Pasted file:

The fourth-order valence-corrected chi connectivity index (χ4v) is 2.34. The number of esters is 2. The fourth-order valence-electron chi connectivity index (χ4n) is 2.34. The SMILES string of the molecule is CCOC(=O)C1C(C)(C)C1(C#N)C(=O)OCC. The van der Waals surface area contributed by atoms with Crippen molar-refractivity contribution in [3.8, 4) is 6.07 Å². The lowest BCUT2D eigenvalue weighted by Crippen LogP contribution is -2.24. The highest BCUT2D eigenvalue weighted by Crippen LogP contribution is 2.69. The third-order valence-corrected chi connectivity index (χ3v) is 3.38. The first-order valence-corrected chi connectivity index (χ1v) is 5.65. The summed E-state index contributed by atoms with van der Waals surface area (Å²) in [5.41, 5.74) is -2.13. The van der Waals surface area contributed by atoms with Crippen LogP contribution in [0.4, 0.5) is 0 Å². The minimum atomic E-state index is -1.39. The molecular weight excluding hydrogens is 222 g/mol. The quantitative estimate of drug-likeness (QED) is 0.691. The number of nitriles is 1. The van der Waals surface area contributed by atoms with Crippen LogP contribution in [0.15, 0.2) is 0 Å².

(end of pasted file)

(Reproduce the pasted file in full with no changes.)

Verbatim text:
The fourth-order valence-corrected chi connectivity index (χ4v) is 2.34. The number of esters is 2. The fourth-order valence-electron chi connectivity index (χ4n) is 2.34. The SMILES string of the molecule is CCOC(=O)C1C(C)(C)C1(C#N)C(=O)OCC. The van der Waals surface area contributed by atoms with Crippen molar-refractivity contribution in [3.8, 4) is 6.07 Å². The lowest BCUT2D eigenvalue weighted by Crippen LogP contribution is -2.24. The highest BCUT2D eigenvalue weighted by Crippen LogP contribution is 2.69. The third-order valence-corrected chi connectivity index (χ3v) is 3.38. The first-order valence-corrected chi connectivity index (χ1v) is 5.65. The summed E-state index contributed by atoms with van der Waals surface area (Å²) in [5.41, 5.74) is -2.13. The van der Waals surface area contributed by atoms with Crippen LogP contribution in [0.4, 0.5) is 0 Å². The minimum atomic E-state index is -1.39. The molecular weight excluding hydrogens is 222 g/mol. The quantitative estimate of drug-likeness (QED) is 0.691. The number of nitriles is 1. The van der Waals surface area contributed by atoms with Crippen LogP contribution in [0.15, 0.2) is 0 Å².